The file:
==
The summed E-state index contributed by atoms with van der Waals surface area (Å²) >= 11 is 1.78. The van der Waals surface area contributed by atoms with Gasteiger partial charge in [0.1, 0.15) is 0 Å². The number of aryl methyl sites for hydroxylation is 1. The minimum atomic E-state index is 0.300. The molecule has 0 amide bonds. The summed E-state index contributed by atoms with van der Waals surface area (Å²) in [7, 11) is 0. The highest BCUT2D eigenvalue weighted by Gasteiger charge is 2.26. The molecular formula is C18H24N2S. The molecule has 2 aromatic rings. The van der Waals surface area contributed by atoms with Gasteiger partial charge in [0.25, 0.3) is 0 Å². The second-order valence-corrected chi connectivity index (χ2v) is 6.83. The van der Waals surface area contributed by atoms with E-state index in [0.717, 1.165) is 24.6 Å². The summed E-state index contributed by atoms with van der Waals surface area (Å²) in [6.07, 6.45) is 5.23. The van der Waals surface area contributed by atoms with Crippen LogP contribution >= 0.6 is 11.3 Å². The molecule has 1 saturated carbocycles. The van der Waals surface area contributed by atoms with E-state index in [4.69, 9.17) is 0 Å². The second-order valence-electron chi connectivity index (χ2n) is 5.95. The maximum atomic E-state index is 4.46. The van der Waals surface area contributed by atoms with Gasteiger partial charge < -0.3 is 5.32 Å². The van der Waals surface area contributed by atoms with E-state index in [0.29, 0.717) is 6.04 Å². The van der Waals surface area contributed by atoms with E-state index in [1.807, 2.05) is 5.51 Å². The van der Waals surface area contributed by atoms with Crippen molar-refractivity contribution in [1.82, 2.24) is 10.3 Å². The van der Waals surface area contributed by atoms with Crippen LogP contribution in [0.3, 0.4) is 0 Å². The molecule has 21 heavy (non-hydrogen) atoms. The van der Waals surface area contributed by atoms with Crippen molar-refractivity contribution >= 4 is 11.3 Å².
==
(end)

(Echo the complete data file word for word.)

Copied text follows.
The summed E-state index contributed by atoms with van der Waals surface area (Å²) >= 11 is 1.78. The van der Waals surface area contributed by atoms with Gasteiger partial charge in [0.1, 0.15) is 0 Å². The number of aryl methyl sites for hydroxylation is 1. The minimum atomic E-state index is 0.300. The molecule has 0 amide bonds. The summed E-state index contributed by atoms with van der Waals surface area (Å²) in [7, 11) is 0. The highest BCUT2D eigenvalue weighted by Gasteiger charge is 2.26. The molecular formula is C18H24N2S. The molecule has 2 aromatic rings. The van der Waals surface area contributed by atoms with Gasteiger partial charge in [0.25, 0.3) is 0 Å². The second-order valence-corrected chi connectivity index (χ2v) is 6.83. The van der Waals surface area contributed by atoms with E-state index in [0.717, 1.165) is 24.6 Å². The summed E-state index contributed by atoms with van der Waals surface area (Å²) in [6.07, 6.45) is 5.23. The van der Waals surface area contributed by atoms with Crippen LogP contribution >= 0.6 is 11.3 Å². The molecule has 1 saturated carbocycles. The van der Waals surface area contributed by atoms with E-state index in [4.69, 9.17) is 0 Å². The second-order valence-electron chi connectivity index (χ2n) is 5.95. The maximum atomic E-state index is 4.46. The van der Waals surface area contributed by atoms with Gasteiger partial charge < -0.3 is 5.32 Å². The van der Waals surface area contributed by atoms with E-state index in [0.29, 0.717) is 6.04 Å². The van der Waals surface area contributed by atoms with E-state index in [1.807, 2.05) is 5.51 Å². The van der Waals surface area contributed by atoms with Crippen molar-refractivity contribution in [1.82, 2.24) is 10.3 Å². The van der Waals surface area contributed by atoms with Crippen LogP contribution in [0.3, 0.4) is 0 Å². The molecule has 21 heavy (non-hydrogen) atoms. The van der Waals surface area contributed by atoms with Crippen molar-refractivity contribution >= 4 is 11.3 Å².